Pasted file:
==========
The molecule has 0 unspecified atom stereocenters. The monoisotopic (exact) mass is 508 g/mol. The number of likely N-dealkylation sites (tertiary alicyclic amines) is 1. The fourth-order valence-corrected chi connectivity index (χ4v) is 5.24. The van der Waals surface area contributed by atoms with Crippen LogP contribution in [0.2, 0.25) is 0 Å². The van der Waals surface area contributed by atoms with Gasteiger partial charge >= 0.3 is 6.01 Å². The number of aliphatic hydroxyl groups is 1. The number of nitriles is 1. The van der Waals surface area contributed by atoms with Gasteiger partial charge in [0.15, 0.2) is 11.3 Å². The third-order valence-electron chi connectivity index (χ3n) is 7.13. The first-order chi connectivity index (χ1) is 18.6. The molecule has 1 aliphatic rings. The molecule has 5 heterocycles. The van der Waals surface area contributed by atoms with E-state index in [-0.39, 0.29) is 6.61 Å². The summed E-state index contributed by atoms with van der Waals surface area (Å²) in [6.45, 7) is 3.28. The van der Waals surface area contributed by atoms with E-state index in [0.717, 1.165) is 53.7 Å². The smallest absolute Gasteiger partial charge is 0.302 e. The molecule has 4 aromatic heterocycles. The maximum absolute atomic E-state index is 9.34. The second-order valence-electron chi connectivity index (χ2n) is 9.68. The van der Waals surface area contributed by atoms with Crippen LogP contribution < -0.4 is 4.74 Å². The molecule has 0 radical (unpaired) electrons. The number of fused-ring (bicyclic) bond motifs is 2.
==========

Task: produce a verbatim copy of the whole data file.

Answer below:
The molecule has 0 unspecified atom stereocenters. The monoisotopic (exact) mass is 508 g/mol. The number of likely N-dealkylation sites (tertiary alicyclic amines) is 1. The fourth-order valence-corrected chi connectivity index (χ4v) is 5.24. The van der Waals surface area contributed by atoms with Crippen LogP contribution in [0.2, 0.25) is 0 Å². The van der Waals surface area contributed by atoms with Gasteiger partial charge >= 0.3 is 6.01 Å². The number of aliphatic hydroxyl groups is 1. The number of nitriles is 1. The van der Waals surface area contributed by atoms with Gasteiger partial charge in [0.15, 0.2) is 11.3 Å². The third-order valence-electron chi connectivity index (χ3n) is 7.13. The first-order chi connectivity index (χ1) is 18.6. The molecule has 1 aliphatic rings. The molecule has 5 heterocycles. The van der Waals surface area contributed by atoms with E-state index in [-0.39, 0.29) is 6.61 Å². The summed E-state index contributed by atoms with van der Waals surface area (Å²) in [6.45, 7) is 3.28. The van der Waals surface area contributed by atoms with E-state index in [0.717, 1.165) is 53.7 Å². The smallest absolute Gasteiger partial charge is 0.302 e. The molecule has 4 aromatic heterocycles. The maximum absolute atomic E-state index is 9.34. The second-order valence-electron chi connectivity index (χ2n) is 9.68. The van der Waals surface area contributed by atoms with Crippen LogP contribution < -0.4 is 4.74 Å². The molecule has 0 radical (unpaired) electrons. The number of fused-ring (bicyclic) bond motifs is 2.